Later on at the Frost Bar, Brandon presided over a competitive game of Trivial Pursuit, where teams vied to see who could best put their arcane knowledge to work. That’s a fun thing that happens Thursdays, 8-10pm, at a different spot each week around the property. No reservations are needed.
You can ring in the New Year at the Frost Bar, which will seat guests on the big night between 5:30 and 9:30pm. A four-course menu and a Veuve Clicquot champagne toast is included, all at a very reasonable cost of $105 per person. The bar will remain open until 1am, with last call at 12:30am. During our stay in Brewster we came across a couple of places that also had New Year’s Eve special events that were priced at over $150 per person, so the Frost Bar seems to us like a good place to welcome 2022 on the Cape.
We stopped into Bayzos Pub one night, and the room was crowded with a combination of wedding party members and other Ocean Edge guests. We bee-lined it to the last two available seats at the end of the bar, but were sitting too far away to see the beers on tap. The bartender worked his way over to us. The place was far too busy for a nuanced conversation about the provenance of the offerings, or the Bayzos curation strategy. I would have to draw on my descriptive skills and put my trust in Bartender Jeff, a popular—maybe even infamous—figure on the Cape. “Please set us up with a beer on tap, amber in nature, not too hoppy, and no funny business with a high alcohol content,” I said. Jeff came back to us with a Devil’s Purse ale, made in a small craft brewery located on the Cape in South Dennis. Bam. Nailed it.
Performer after performer made their way to the mic to sing Karaoke, including The bride-to-be and her entourage, who belted out a very impressive rendition of The Spice Girls’ “Wannabe.”
We hit Bayzos again to try out their new dinner menu. The Maine lobster roll, mayonnaise-based, doesn’t change from season to season—lots of lobster on a buttered roll, with a side of fries. So if you’re looking for reassurance that summer was once a real thing, or that summer will someday come back, this is your delicious proof. New menu items that looked interesting were the brie saganaki, with a blackberry brandy reduction served with toasted walnuts and crostini and butternut squash risotto with kale, asiago cheese, and candied walnuts. Fans of the famous Bayzos Pub Burger need not worry. The burger never goes off the menu. The staff doesn’t want a revolt on their hands.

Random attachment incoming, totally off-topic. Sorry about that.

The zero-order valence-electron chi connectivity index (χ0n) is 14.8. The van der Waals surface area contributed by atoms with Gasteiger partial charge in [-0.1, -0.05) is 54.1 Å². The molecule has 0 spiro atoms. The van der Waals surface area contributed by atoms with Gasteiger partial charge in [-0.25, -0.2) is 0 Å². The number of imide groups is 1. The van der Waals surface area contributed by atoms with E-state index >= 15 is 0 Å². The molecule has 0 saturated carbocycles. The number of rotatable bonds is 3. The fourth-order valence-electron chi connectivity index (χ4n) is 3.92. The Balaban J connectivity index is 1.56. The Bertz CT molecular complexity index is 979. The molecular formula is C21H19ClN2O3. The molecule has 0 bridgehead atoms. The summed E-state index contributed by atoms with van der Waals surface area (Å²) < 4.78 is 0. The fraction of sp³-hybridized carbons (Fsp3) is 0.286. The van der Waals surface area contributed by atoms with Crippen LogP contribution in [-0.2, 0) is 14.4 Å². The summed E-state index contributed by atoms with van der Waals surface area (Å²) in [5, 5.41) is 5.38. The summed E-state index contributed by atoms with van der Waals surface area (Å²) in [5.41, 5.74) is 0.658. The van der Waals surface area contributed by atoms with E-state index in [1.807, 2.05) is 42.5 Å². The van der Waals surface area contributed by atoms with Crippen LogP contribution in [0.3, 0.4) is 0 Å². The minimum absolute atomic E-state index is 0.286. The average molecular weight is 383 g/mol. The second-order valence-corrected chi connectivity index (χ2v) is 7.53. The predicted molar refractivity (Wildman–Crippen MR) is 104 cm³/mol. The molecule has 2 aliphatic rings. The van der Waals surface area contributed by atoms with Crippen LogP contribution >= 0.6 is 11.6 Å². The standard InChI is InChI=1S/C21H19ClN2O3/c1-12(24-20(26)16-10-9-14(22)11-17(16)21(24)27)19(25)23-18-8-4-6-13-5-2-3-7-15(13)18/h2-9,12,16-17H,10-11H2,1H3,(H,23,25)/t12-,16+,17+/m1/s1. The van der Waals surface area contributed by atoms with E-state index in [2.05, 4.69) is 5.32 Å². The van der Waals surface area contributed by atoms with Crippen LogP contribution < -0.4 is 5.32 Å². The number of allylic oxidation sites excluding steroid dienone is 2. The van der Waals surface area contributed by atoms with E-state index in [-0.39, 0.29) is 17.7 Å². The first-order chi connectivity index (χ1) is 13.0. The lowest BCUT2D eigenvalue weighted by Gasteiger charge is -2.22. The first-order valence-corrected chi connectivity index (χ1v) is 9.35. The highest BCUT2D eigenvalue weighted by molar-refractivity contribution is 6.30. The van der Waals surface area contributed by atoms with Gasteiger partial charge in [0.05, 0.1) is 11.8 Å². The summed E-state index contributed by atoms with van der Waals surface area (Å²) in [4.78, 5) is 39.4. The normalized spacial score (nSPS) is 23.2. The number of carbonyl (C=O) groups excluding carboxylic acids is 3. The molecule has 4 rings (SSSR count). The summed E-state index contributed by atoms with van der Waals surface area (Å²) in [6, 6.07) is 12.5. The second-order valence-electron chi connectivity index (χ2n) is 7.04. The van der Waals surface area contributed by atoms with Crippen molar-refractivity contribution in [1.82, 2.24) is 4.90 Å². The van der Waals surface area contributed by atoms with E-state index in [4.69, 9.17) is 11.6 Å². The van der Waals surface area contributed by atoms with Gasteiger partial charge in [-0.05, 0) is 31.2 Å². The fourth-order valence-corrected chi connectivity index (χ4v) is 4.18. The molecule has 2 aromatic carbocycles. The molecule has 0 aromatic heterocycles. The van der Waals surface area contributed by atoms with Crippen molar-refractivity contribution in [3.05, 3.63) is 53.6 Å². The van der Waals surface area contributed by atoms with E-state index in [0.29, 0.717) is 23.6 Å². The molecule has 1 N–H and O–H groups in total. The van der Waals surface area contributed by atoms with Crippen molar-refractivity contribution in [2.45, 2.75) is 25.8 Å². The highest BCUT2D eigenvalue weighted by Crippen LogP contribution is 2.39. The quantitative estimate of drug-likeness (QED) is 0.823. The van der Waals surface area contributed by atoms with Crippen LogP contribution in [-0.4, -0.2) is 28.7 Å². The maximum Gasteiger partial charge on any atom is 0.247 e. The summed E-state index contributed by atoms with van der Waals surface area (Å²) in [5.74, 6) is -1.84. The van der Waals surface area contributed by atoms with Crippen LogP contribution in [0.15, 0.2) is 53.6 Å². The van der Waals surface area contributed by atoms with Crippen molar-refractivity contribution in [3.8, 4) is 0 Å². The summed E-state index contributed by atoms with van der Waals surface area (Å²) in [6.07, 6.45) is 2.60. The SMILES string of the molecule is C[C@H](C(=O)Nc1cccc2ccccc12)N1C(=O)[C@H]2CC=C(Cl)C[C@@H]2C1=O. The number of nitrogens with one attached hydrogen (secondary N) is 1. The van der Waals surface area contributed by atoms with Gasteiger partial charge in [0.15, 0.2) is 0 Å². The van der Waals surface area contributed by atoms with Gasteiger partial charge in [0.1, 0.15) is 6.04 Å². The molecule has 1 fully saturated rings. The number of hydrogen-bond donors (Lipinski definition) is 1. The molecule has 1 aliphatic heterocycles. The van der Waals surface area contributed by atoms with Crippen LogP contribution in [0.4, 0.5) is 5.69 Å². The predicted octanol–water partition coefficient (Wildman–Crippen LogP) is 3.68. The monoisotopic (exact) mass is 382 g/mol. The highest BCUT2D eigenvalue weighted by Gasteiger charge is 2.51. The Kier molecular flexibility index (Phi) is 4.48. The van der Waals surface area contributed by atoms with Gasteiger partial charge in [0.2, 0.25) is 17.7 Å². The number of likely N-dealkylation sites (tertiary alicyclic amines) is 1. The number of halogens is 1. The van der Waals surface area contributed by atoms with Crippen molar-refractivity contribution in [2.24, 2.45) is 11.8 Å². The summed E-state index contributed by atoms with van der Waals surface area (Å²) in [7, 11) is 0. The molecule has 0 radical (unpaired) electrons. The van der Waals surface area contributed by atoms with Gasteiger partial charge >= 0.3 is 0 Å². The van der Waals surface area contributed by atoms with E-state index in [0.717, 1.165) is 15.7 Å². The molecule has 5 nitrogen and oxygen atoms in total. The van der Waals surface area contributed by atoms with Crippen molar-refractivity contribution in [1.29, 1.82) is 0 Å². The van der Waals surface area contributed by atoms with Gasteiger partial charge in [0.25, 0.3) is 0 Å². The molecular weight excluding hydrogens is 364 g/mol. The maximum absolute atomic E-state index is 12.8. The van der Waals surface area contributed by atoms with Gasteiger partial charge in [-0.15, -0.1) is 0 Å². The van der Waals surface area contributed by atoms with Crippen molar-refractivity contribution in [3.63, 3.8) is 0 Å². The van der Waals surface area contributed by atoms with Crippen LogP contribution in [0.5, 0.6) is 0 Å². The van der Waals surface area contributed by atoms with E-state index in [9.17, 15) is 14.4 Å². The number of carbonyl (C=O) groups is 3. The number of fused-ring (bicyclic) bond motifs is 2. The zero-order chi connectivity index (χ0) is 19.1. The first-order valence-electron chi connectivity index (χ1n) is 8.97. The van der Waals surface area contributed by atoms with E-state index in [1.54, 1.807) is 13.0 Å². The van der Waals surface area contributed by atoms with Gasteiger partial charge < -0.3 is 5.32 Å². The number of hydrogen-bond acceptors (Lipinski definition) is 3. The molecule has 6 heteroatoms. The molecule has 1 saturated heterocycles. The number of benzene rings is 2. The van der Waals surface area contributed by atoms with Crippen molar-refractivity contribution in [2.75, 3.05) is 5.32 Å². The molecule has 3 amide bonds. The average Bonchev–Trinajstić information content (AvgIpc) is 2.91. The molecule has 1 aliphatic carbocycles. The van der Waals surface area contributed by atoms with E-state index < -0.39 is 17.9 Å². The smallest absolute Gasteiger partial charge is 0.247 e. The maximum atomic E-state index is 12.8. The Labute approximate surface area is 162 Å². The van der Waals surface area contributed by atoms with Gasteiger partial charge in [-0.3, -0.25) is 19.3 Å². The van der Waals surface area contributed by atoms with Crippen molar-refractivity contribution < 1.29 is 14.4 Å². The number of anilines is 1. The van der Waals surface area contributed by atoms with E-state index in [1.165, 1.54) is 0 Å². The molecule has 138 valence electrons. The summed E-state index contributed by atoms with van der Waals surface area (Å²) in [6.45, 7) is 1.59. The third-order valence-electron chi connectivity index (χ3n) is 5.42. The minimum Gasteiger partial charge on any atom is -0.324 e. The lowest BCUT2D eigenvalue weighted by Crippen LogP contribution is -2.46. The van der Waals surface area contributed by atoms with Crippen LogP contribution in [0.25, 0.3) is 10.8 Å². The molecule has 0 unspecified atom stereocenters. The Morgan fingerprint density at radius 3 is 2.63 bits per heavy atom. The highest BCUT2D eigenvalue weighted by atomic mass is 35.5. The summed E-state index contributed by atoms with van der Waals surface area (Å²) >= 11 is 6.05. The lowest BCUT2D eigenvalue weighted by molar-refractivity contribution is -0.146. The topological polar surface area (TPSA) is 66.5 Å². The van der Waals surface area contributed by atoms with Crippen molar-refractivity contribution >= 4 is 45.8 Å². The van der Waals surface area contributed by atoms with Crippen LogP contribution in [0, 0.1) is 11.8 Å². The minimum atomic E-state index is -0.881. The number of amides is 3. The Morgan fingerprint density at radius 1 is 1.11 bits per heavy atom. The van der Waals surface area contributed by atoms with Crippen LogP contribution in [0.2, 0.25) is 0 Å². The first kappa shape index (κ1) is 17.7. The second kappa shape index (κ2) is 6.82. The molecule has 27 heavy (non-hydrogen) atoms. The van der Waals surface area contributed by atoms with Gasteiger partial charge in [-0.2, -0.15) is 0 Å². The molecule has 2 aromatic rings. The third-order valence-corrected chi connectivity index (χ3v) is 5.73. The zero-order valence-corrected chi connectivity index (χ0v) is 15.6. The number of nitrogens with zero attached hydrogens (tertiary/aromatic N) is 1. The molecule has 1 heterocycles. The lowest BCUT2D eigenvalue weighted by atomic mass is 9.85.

The old-fashioned, comfortable, English-style pub is the type of place that makes Wellesley guests bemoan, “Why can’t we have a place like this back home?”
And so much more
We did so much more during our visit like stopping into the recently redesigned La Salette lounge for Artist’s Friday. Meeting Jan, The Lady of the Cards, showed us what can happen when one artist takes custom-designed cards to the next level. The resort brings in a different artist every week, from woodworkers to sea glass sculptors and more. The artists are always on hand to answer questions, and their art shows beautifully in the wood-paneled room, with the glow from the fireplace casting its flattering light.
The Cape Cod Museum of Natural History Museum is open year round, and with its hands-on exhibits, avian corridor, and informative naturalist volunteers, it’s a must-see for families, or just nature-curious folks like us. Apt, a farm-to-table spot we’ve visited before, served us a heart-warming slice of grilled banana bread. Lunch among the locals at Grumpy’s just over the border in East Dennis was nice, even though our server tuned us out at some point. It was a challenge to get the check, and then settle up. A table overlooking the marsh makes such sins venial. And you just can’t miss the Brewster General store while you’re in town. We finished up some of our holiday shopping while we browsed the two-story, old-timey shop.
After we checked out, some more Brewster shopping was in order. We started at Wildflower Pottery, where maker Rubyanne Calderwood displays her mix of dinnerware, home accents, fish platters, oyster plates, and more in the large, airy studio where her father once created his ceramics. Further down Main Street at Parsons Art Gallery, Ken Parsons paints in acrylics, oils, and watercolor, and also works in stoneware, porcelain, and raku (a Japanese style of pottery). At Maddock’s Gallery we discovered a Wellesley connection. James grew up in Wellesley and remembers his years there fondly. “I even have a painting I did a long time ago of the Town Hall,” he said, pulling it out from behind the counter as if he’d been expecting us. James’ paintings mostly evoke nostalgia with Cape scenes that depict cranberry harvesting, horses beside a barn, lighthouses, and more.
There’s definitely a healthy pulse to Brewster during the winter season. So many places were still open that we could have spent the day shopping art galleries and antique shops up and down Brewster, but our getaway at Ocean Edge had come to a close. As we headed back over the Sagamore Bridge, we logged another fun Cape trip into the books.
Deborah Brown covers Travel & Leisure for The Swellesley Report and for Natick Report. You can reach her at firstname.lastname@example.org